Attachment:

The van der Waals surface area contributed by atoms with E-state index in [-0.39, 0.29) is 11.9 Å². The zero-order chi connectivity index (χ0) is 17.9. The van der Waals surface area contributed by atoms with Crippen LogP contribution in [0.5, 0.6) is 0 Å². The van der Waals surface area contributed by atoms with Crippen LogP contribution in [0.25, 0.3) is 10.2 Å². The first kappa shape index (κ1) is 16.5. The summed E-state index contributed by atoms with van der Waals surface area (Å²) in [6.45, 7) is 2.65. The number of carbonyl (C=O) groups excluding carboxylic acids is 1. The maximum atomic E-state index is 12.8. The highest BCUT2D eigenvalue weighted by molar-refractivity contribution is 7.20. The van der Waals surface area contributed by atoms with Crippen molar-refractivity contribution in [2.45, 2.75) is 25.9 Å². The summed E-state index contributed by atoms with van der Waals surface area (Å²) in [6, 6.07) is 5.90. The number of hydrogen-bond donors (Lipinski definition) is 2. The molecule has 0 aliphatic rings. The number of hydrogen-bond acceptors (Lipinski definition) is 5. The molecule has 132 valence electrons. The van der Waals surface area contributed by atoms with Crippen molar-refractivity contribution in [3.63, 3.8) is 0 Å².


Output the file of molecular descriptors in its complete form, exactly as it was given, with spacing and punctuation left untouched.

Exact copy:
The van der Waals surface area contributed by atoms with E-state index in [-0.39, 0.29) is 11.9 Å². The zero-order chi connectivity index (χ0) is 17.9. The van der Waals surface area contributed by atoms with Crippen LogP contribution in [0.5, 0.6) is 0 Å². The van der Waals surface area contributed by atoms with Crippen LogP contribution in [0.25, 0.3) is 10.2 Å². The first kappa shape index (κ1) is 16.5. The summed E-state index contributed by atoms with van der Waals surface area (Å²) in [6.45, 7) is 2.65. The number of carbonyl (C=O) groups excluding carboxylic acids is 1. The maximum atomic E-state index is 12.8. The highest BCUT2D eigenvalue weighted by molar-refractivity contribution is 7.20. The van der Waals surface area contributed by atoms with Crippen molar-refractivity contribution in [2.45, 2.75) is 25.9 Å². The summed E-state index contributed by atoms with van der Waals surface area (Å²) in [6, 6.07) is 5.90. The number of hydrogen-bond donors (Lipinski definition) is 2. The molecule has 0 aliphatic rings. The number of hydrogen-bond acceptors (Lipinski definition) is 5. The molecule has 132 valence electrons. The van der Waals surface area contributed by atoms with Crippen molar-refractivity contribution in [3.63, 3.8) is 0 Å².